In January 2020, the world woke up to the spectre of a deadly virus spreading from China. From the US to Europe, West Asia to South East Asia, everyone geared up to limit mortalities. India reported its first case of the novel coronavirus on 30 January. By the second week of February, there was talk of social distancing. Many wondered aloud about the repercussions of the deadly virus for a country as densely populated as India. By early March, many offices gave their employees the option of working from home as a measure to protect life and health. By the second week, many made this compulsory. Attendance at many mosques had started thinning by then with people choosing to offer prayers at home. Many small congregations, where the message of the Quran was discussed during weekends, were cancelled or continued over online sessions through internet-based meeting apps. On 13 March, the Delhi government banned non-religious congregations above the size of fifty people. As gyms, clubs, cinemas began to down their shutters, the masses read the writing on the wall. Though the state government brought religious congregations under the list of banned groups only through subsequent orders, the Jamaat-e-Islami, not always given credit for liberalism, cancelled its Saturday ijtema (religious gathering). The Tablighi Jamaat, however, continued as before.
Neither newspaper warnings nor government rulings dimmed the enthusiasm of the men at the helm or the organization’s many foot soldiers, more than 3,000 of whom descended upon the Markaz in mid-March. Hundreds of these volunteers spread far and wide. Some went to Mumbai where the meeting was cancelled after the Maharashtra government withdrew permission. Some went to Jaipur where too permission to hold the congregation was withdrawn by the state government. In Delhi, though, the jod (congregation) continued. There were men from Tamil Nadu and Telangana, the Andamans and Lakshadweep, Gujarat and Bihar. There were worshippers from Malaysia and Indonesia, Sri Lanka and Kuwait. The dates had been decided a year in advance and the emerging danger to humanity failed to dissuade the faithful. Neither the law of the land which now prohibited gatherings, nor the message of the Prophet (Peace Be Upon Him) who instructed people not to move around during an epidemic, managed to deter them. Gather they did.
This book comes in the wake of the challenges of Covid-19. Its seed, though, was laid in more peaceful times almost a decade ago, when the Tabligh had not quite created any ripples in the Yamuna. Its volunteers came from across the country to Markaz, attended prayers and sermons, and departed without anybody taking notice. Back in 2009, one early winter morning, a man intercepted me after Fajr prayers at a mosque in Noida. I had seen him in the masjid often but had no idea about who he was.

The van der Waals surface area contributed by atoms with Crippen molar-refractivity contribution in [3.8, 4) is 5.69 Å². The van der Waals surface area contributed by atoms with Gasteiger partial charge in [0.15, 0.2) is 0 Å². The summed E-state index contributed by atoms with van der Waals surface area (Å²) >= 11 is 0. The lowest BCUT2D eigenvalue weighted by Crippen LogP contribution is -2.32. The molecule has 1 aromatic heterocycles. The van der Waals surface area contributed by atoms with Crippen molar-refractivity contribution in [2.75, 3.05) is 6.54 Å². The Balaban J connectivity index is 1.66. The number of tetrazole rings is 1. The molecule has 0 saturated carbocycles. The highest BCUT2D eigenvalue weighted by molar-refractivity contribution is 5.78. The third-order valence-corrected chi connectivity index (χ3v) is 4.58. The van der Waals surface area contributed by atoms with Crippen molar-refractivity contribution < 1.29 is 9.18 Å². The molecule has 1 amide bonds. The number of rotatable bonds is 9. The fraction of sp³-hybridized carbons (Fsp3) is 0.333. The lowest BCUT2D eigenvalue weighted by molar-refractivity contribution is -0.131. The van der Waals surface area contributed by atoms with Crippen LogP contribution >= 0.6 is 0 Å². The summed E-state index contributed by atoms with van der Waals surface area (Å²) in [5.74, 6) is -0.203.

‘Assalam-u-Alaikum! Hazrat ji Bambai se aaye hain. (Hazrat ji has arrived from Mumbai.) We would like to have a cup of tea with you,’ he said.
I had no clue who ‘Hazrat ji’ was. I managed to extend a half-hearted invitation. Half an hour later, the gentleman was at my place with the said Hazrat ji, a man of about seventy, whose paan-stained lips stood out in stark contrast to his lingering white beard and fair complexion. He wore a cream kurta and white pyjamas, and carried a walking stick. He had with him another gentleman whose job I discovered was to smile through the conversation in general and nod enthusiastically whenever Hazrat ji made a point.
Hazrat ji, I was informed, had come from Mumbai and was on his way to Egypt. ‘He won’t be back any time soon,’ our local man said. ‘He is going on tabligh (tour for taking the message forward) for a year. Hazrat ji has put in many four month trips in his life. Now he is going to Egypt on his own expense for a year. He will not even take his phone. It is a trip with brothers in salvation.’
‘I see,’ I said, not seeing anything at all. ‘All the best for your trip. Lekin aapne aaj aane ki zehmat kaise ki? (Why did you take the trouble of coming over?)’ I did not realize it, but this was the opening he had been waiting for.
He promptly responded by reciting a verse from the Quran: ‘You are the best nation brought forth for mankind. You enjoin what is right, and forbid what is wrong, and believe in Allah.’*
‘It is Ayah 110 of Surah Al-’Imran,’ I said. ‘With some friends, I too work for deen (faith),’ I added enthusiastically. ‘Remember verse 104 of Surah Al-’Imran? “And from amongst you there must be a party who will call people to all that is good and will enjoin the doing of all that is right and will forbid the doing of all that is wrong. It is they who will attain true success.”’ (*The translations of Quranic verses used in the book, unless otherwise mentioned, are from Maulana Sayyid Abul Ala Maududi, Towards Understanding the Quran: Abridged Version of Tafhim al-Quran, trans. Zaar Ishaq Ansari (New Delhi: MMI Publishers, 2011)